The hidden curriculum refers to the teaching that happens outside of the formal curriculum taking place in classrooms and lecture halls. Lessons from the hidden curriculum are taught implicitly, through role models, institutional leadership, peers, or during the course of practice. In one professional training context, medical education, educators have come to recognize the impact of the hidden curriculum on the professional development of medical students and trainees (Hundert, Hafferty, and Christakis 1996). Hundert, Hafferty, and Christakis describe the informal curriculum as the information passed down through interpersonal interactions; it is the residents talking in the locker room after surgery or the students carpooling to campus together. In these interactions trainees discover "how it really works." The hidden curriculum is the broader concept of which the informal curriculum is a part; it describes the structure and cultural climate in which medical education takes place. To locate the hidden curriculum in the medical school environment, one examines "commonly held 'understandings,' customs, rituals, and taken-for-granted aspects of what goes on . . . in medical education" (Hafferty 1998). These might include noticing what does and does not get put on the exam or on what basis a resident (or faculty member) is evaluated. The hidden curriculum includes attending to where ethics appears in the formal training: Is it the afternoon slot on Fridays? Are junior and senior people present? Both the informal and the hidden curricula are identified as "hidden" because there is rarely open discussion about the lessons that are taught there.
Science and scientists also have a hidden curriculum. There are implicit practices and behaviors that have become the norm, as honorary authorship is de rigueur and side investments in companies by investigators are common. Institutions and journals are beginning to address these practices, as Eisen and Berry point out, with rules and guidelines for reporting contributions of authors and any conflicts of interest. However, part of the potency of the hidden curriculum is the fact that it is unwritten and largely undiscussed. Trainees observe behaviors but, without understanding the context or having an opportunity for dialogue, can take away less-desirable lessons. An investigator, for example, might possess a legitimate holding in a company funding the investigator's research, a holding approved by his or her university and appropriately disclosed at conferences or journals where the research is presented. The trainee, however, might not witness the inner negotiations or disclosures that take place and might therefore miss an opportunity to learn about ethical relationships with industry.
Addressing the hidden curriculum is therefore one of the challenges that educators in research ethics must face. One educational strategy involves highlighting further the educational model Eisen and Berry borrow from the Poynter Center and moral psychology. This framework for moral education features four components (Rest and Narvaez 1994). Ethics education should address a learner's ability to:
Traditional ethics education programs feature reasoning abilities (component 2 above). And yet the other three components represent important skills that can, and should, be taught. It is not always clear without practice that something might be an ethical issue, or how one should behave in a situation, even after an ethical issue and solution have been identified. Given the implicit nature of the hidden curriculum, attending to ethics education at each of these four levels might enhance trainees' abilities to engage with issues they encounter daily.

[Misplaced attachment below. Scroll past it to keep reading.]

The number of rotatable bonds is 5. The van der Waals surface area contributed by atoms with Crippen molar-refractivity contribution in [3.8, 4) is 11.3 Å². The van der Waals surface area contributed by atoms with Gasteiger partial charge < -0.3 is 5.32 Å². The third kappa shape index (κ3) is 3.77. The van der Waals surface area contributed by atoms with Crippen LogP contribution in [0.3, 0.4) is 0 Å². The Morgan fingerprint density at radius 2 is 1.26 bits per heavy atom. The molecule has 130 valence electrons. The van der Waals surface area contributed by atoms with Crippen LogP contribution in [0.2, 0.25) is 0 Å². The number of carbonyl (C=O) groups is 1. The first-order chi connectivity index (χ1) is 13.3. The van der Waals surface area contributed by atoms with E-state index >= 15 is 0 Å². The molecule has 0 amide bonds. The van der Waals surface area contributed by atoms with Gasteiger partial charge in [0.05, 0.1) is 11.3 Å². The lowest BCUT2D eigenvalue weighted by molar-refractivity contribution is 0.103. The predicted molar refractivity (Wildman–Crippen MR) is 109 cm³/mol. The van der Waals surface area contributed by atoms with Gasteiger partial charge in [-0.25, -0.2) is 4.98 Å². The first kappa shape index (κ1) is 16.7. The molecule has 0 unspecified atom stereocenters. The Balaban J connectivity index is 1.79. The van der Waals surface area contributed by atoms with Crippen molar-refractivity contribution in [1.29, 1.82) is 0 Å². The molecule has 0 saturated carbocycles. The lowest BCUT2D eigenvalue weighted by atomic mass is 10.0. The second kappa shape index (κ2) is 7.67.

Scientific and research communities can learn from past...
The American Journal of Bioethics 3.4 (2003) 9-11
In the United States the ethical and regulatory regime governing children's participation in nonbeneficial research requires both the permission of the child's parent and, where the child is judged capable, his or her affirmative agreement (45 CFR 46.116d; American Academy of Pediatrics Committee on Bioethics 1995). This system combines a historically-grounded protectionist bias, which defaults to nonparticipation unless these two conditions are met, with a desire to maximize respect for children's developing autonomy. As David Wendler and Seema Shah (2003) point out, however, this scheme has serious problems. First, it fails to specify the ethical or practical conditions for valid assent. It is not clear, for example, whether understanding is necessary for assent to be valid (witness how rarely one comes across the term "informed assent"). Second, it provides no guidance as to what role children who are judged incapable of providing affirmative agreement might play in decisions about research participation. Finally, by conceiving of children and their parents as radically separate moral agents (Crouch and Elliott 1999), it neglects the interconnected nature of healthy decision making within families.
In light of these problems, Wendler and Shah propose substantial revisions to our thinking about children's roles in decisions about research participation. Drawing both on studies of children's cognitive development and on a normative analysis of the principles underlying our obligation to solicit a child's agreement, they suggest that affirmative agreement be required only of those children whose capacity for understanding approaches that of adults. They base their recommendation on a skepticism, which I share, about the moral value of children's affirmative but uninformed agreement. Their reading of the empirical literature leads them presumptively to place this capacity boundary at 14 years. They also recommend that we respect the dissent of all children, regardless of whether or not they are judged capable of assent.